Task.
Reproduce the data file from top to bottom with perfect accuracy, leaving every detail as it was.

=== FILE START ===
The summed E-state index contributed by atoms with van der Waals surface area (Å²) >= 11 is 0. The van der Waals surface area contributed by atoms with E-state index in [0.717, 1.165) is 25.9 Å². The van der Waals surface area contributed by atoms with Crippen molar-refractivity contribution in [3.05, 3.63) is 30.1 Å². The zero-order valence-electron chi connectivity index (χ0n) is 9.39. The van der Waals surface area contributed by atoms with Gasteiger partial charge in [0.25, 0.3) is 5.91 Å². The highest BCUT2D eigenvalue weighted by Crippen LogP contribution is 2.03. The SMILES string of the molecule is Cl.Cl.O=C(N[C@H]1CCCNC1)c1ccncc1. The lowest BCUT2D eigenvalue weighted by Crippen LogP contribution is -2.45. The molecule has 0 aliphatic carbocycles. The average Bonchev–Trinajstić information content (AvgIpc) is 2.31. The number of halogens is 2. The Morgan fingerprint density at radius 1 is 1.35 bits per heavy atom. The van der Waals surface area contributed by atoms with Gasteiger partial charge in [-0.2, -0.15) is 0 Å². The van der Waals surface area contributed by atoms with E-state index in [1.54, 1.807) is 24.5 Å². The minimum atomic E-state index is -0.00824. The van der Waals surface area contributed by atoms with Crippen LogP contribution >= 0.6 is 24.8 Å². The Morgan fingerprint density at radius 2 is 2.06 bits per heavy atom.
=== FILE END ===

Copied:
The summed E-state index contributed by atoms with van der Waals surface area (Å²) >= 11 is 0. The van der Waals surface area contributed by atoms with E-state index in [0.717, 1.165) is 25.9 Å². The van der Waals surface area contributed by atoms with Crippen molar-refractivity contribution in [3.05, 3.63) is 30.1 Å². The zero-order valence-electron chi connectivity index (χ0n) is 9.39. The van der Waals surface area contributed by atoms with Gasteiger partial charge in [0.25, 0.3) is 5.91 Å². The highest BCUT2D eigenvalue weighted by Crippen LogP contribution is 2.03. The SMILES string of the molecule is Cl.Cl.O=C(N[C@H]1CCCNC1)c1ccncc1. The lowest BCUT2D eigenvalue weighted by Crippen LogP contribution is -2.45. The molecule has 0 aliphatic carbocycles. The average Bonchev–Trinajstić information content (AvgIpc) is 2.31. The number of halogens is 2. The Morgan fingerprint density at radius 1 is 1.35 bits per heavy atom. The van der Waals surface area contributed by atoms with Gasteiger partial charge in [-0.2, -0.15) is 0 Å². The van der Waals surface area contributed by atoms with E-state index in [1.54, 1.807) is 24.5 Å². The minimum atomic E-state index is -0.00824. The van der Waals surface area contributed by atoms with Crippen LogP contribution >= 0.6 is 24.8 Å². The Morgan fingerprint density at radius 2 is 2.06 bits per heavy atom.